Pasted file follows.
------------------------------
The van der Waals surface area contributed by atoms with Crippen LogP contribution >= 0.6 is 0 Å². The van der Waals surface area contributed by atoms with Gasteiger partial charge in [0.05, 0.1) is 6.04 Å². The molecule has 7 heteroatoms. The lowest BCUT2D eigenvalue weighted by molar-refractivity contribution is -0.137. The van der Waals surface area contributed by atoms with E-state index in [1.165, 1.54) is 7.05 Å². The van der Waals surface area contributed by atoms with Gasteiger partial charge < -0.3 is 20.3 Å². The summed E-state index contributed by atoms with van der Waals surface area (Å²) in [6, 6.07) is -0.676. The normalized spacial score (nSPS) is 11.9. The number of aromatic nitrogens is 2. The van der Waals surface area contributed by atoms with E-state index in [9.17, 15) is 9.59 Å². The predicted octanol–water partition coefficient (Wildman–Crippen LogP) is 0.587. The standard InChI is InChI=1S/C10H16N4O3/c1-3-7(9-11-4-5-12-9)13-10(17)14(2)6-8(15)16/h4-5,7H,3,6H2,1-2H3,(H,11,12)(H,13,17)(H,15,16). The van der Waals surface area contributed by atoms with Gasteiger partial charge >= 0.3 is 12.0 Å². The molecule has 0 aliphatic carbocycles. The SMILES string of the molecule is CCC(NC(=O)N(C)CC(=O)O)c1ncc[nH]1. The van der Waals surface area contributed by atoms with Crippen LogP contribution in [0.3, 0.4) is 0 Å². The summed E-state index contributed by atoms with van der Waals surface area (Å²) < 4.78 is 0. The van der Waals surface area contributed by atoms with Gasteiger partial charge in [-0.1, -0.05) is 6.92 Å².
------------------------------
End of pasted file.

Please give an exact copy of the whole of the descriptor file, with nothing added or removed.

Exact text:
The van der Waals surface area contributed by atoms with Crippen LogP contribution >= 0.6 is 0 Å². The van der Waals surface area contributed by atoms with Gasteiger partial charge in [0.05, 0.1) is 6.04 Å². The molecule has 7 heteroatoms. The lowest BCUT2D eigenvalue weighted by molar-refractivity contribution is -0.137. The van der Waals surface area contributed by atoms with E-state index in [1.165, 1.54) is 7.05 Å². The van der Waals surface area contributed by atoms with Gasteiger partial charge < -0.3 is 20.3 Å². The summed E-state index contributed by atoms with van der Waals surface area (Å²) in [6, 6.07) is -0.676. The normalized spacial score (nSPS) is 11.9. The number of aromatic nitrogens is 2. The van der Waals surface area contributed by atoms with E-state index in [9.17, 15) is 9.59 Å². The predicted octanol–water partition coefficient (Wildman–Crippen LogP) is 0.587. The standard InChI is InChI=1S/C10H16N4O3/c1-3-7(9-11-4-5-12-9)13-10(17)14(2)6-8(15)16/h4-5,7H,3,6H2,1-2H3,(H,11,12)(H,13,17)(H,15,16). The van der Waals surface area contributed by atoms with Gasteiger partial charge >= 0.3 is 12.0 Å². The molecule has 0 aliphatic carbocycles. The SMILES string of the molecule is CCC(NC(=O)N(C)CC(=O)O)c1ncc[nH]1. The van der Waals surface area contributed by atoms with Crippen LogP contribution in [0.3, 0.4) is 0 Å². The summed E-state index contributed by atoms with van der Waals surface area (Å²) < 4.78 is 0. The van der Waals surface area contributed by atoms with Gasteiger partial charge in [-0.1, -0.05) is 6.92 Å².